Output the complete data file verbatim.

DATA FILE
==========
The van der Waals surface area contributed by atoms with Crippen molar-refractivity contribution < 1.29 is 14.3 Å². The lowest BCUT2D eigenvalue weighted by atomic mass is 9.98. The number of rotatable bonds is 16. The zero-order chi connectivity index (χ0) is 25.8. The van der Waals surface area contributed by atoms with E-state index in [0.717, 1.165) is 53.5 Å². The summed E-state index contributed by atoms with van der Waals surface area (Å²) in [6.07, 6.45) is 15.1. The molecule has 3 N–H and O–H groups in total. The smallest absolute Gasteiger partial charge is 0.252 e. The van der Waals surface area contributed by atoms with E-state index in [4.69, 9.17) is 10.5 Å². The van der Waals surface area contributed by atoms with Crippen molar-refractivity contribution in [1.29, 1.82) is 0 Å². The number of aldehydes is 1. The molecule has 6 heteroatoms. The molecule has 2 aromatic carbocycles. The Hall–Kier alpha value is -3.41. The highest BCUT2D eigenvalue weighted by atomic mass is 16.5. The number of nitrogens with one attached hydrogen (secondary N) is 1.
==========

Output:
The van der Waals surface area contributed by atoms with Crippen molar-refractivity contribution < 1.29 is 14.3 Å². The lowest BCUT2D eigenvalue weighted by atomic mass is 9.98. The number of rotatable bonds is 16. The zero-order chi connectivity index (χ0) is 25.8. The van der Waals surface area contributed by atoms with E-state index in [0.717, 1.165) is 53.5 Å². The summed E-state index contributed by atoms with van der Waals surface area (Å²) in [6.07, 6.45) is 15.1. The molecule has 3 N–H and O–H groups in total. The smallest absolute Gasteiger partial charge is 0.252 e. The van der Waals surface area contributed by atoms with E-state index in [4.69, 9.17) is 10.5 Å². The van der Waals surface area contributed by atoms with Crippen molar-refractivity contribution in [1.29, 1.82) is 0 Å². The number of aldehydes is 1. The molecule has 6 heteroatoms. The molecule has 2 aromatic carbocycles. The Hall–Kier alpha value is -3.41. The highest BCUT2D eigenvalue weighted by atomic mass is 16.5. The number of nitrogens with one attached hydrogen (secondary N) is 1.